New York Post - Page Six
March 14, 2006
by Cindy Adams
My thanks... Isaac Mizrahi for his Avenue Q&A, and Cosmo editor John Searles, Harper's Bazaar publisher Valerie Salembier for spotlighting "Living a Dog's Life" in their current issues.
New York Post - Page Six
March 14, 2006
by Liz Smith
PEGGY SIEGAL is the famous movie press agent and a fixture of New York life. Now she appears in two guises in the coming April issue of Avenue magazine. Peggy is both a fashion plate, describing the various outfits she wore over the Academy Awards weekend in L.A., and she is a reporter, covering the many parties she attended over that tempestuous time. (Photographs accompanying this diary are excellent and in a class by themselves.)
New York, New York
January 16, 2006
"Parental Guidance in glossy form"
Upscale New York parents, get ready for more reading material. Manhattan Media, publisher of Avenue magazine and local freebie West Side Spirit, is relaunching monthly giveaway New York Family as a high-end glossy at the end of January.
The publisher, which bought the 18-year-old title last fall, is upgrading the paper stock and color production to help attract some of the luxury advertisers appearing in Avenue. Distribution will follow the Avenue model, with drops in about 1,000 doorman buildings in the most affluent Manhattan ZIP codes. Circulation will total about 25,000 copies.
"The magazine will have more of an attitude and edge than traditional parenting publications have," promises Manhattan Media President Tom Allon. "Upscale, active, sophisticated parents need their own publication."
New York Times
Coffee and Eggs, Movers and Shakers
June 5, 2005
By DIANE CARDWELL
It is 8 a.m. in the lobby restaurant at the Regency Hotel, and the usual collection of business executives, lobbyists, consultants and politicians are already arrayed around the room.
Later, Dominick Dunne, the chronicler of fame and misfortune, will swan in for a leisurely breakfast at a coveted window table to read Avenue magazine by himself.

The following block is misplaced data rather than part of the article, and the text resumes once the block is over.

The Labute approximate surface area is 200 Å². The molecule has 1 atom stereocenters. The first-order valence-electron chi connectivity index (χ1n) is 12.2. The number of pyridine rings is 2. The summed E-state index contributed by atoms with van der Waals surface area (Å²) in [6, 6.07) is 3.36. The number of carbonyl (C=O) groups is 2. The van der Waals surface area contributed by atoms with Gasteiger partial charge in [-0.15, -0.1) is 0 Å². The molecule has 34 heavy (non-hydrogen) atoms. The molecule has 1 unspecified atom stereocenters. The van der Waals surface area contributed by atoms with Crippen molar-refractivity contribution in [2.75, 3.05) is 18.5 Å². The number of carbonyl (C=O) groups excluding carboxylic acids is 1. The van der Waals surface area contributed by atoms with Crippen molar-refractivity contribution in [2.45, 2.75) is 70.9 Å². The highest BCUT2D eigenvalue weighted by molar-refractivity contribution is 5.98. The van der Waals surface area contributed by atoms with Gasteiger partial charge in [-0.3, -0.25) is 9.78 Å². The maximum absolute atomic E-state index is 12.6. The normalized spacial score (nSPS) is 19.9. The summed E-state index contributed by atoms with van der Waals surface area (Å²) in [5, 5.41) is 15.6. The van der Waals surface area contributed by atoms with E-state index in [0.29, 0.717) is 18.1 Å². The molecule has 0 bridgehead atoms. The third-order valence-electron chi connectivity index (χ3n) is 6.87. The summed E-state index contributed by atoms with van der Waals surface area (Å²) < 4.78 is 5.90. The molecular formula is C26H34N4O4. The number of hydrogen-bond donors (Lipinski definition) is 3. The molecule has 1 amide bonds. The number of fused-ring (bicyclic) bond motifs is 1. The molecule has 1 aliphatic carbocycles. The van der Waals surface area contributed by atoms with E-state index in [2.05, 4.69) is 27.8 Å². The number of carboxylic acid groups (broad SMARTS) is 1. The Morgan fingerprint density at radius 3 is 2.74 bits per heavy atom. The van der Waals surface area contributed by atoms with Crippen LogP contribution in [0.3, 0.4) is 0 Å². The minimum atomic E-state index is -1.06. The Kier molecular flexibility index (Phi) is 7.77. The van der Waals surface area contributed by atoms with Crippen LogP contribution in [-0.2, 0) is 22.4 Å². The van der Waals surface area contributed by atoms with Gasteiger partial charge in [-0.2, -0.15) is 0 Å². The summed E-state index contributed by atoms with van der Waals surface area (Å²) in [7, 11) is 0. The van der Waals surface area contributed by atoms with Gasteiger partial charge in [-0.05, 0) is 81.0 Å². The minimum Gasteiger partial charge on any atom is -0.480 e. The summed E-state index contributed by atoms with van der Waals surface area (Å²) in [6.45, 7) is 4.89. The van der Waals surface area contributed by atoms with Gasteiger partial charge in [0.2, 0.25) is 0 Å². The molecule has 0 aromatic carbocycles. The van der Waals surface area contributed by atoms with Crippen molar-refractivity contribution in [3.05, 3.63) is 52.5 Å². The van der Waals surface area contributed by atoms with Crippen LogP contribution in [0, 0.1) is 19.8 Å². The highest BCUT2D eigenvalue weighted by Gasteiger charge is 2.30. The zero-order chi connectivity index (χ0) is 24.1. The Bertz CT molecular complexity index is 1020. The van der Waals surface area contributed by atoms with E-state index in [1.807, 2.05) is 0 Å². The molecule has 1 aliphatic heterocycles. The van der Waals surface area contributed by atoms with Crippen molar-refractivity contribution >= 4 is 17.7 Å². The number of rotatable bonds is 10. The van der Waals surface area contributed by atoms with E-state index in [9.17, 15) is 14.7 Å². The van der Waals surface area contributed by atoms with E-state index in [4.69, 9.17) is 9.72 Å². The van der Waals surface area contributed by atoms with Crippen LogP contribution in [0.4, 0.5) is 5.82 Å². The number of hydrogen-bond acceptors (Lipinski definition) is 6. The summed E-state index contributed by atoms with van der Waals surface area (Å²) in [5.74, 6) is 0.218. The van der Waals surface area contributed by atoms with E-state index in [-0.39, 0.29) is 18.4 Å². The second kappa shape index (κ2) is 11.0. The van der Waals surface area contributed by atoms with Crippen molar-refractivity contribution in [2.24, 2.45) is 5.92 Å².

Los Angeles may have its Peninsula in Beverly Hills and Washington its Hay-Adams, among others. But in New York, the unrivaled spot for power and money to meet over morning coffee is 540 Park, and with campaign season in full swing, the mix there is as intense as ever.
The room has its own circadian rhythms. At 7 a.m., said Rae Bianco, who manages the flow of personalities and egos, the restaurant attracts a Wall Street crowd picking over $17 omelets. By 8 a.m., the finance tycoons have largely been replaced by advertising and media types, who are also joined by real estate moguls, executives with nonprofit groups, lobbyists and, as always, politicians looking for money and support.
Over the years, the crowd may have changed, but the focus of the breakfast chatter has often remained the same: New York City and its future.
New York Times Business Day
March 7, 2005
A Flood of Magazines for Those Awash in Cash
By KATHARINE Q. SEELYE
In an ever more fragmented media world, the rich are becoming their own niche. They may be diverse connoisseurs of fashion, yachting or jewelry, but they share one important trait: a seemingly bottomless supply of disposable income.
Magazines that cater to the affluent are not new. Avenue, which serves Manhattan's Upper East Side, began in 1976.
Luxury magazines do not chase a broad market. Many of them are distributed by "controlled circulation" - readers neither subscribe nor pay for their copies. . . . [M]any advertisers look for smaller titles where they can pay less and reach people who are likely to buy their products, rather than buy expensive ads in large publications that reach wider but less specific audiences.
Henri Barguirdjian, chief executive officer of Graff, the diamond merchant who recently sold Donald Trump a 15-carat, $1.5 million engagement ring, said a small magazine like Avenue was a welcome outlet. The free magazine, which is dropped in high-end buildings on Manhattan's Upper East Side, goes to 52,500 people.
"It's a small number, but it's almost 100 percent potential clients," he said. "It's very cost-efficient. A page in Avenue . . . is infinitely cheaper than in the major magazines."
The New York Sun
PUBLISHER TO LAUNCH FREE PAPER FOR GOVERNMENT EMPLOYEES
June 9, 2006
Just four weeks after the launch of Our Town Downtown, a free weekly aimed at families living below 28th street, local publishing conglomerate Manhattan Media will introduce a free monthly paper Monday for New York's government employees. [More]
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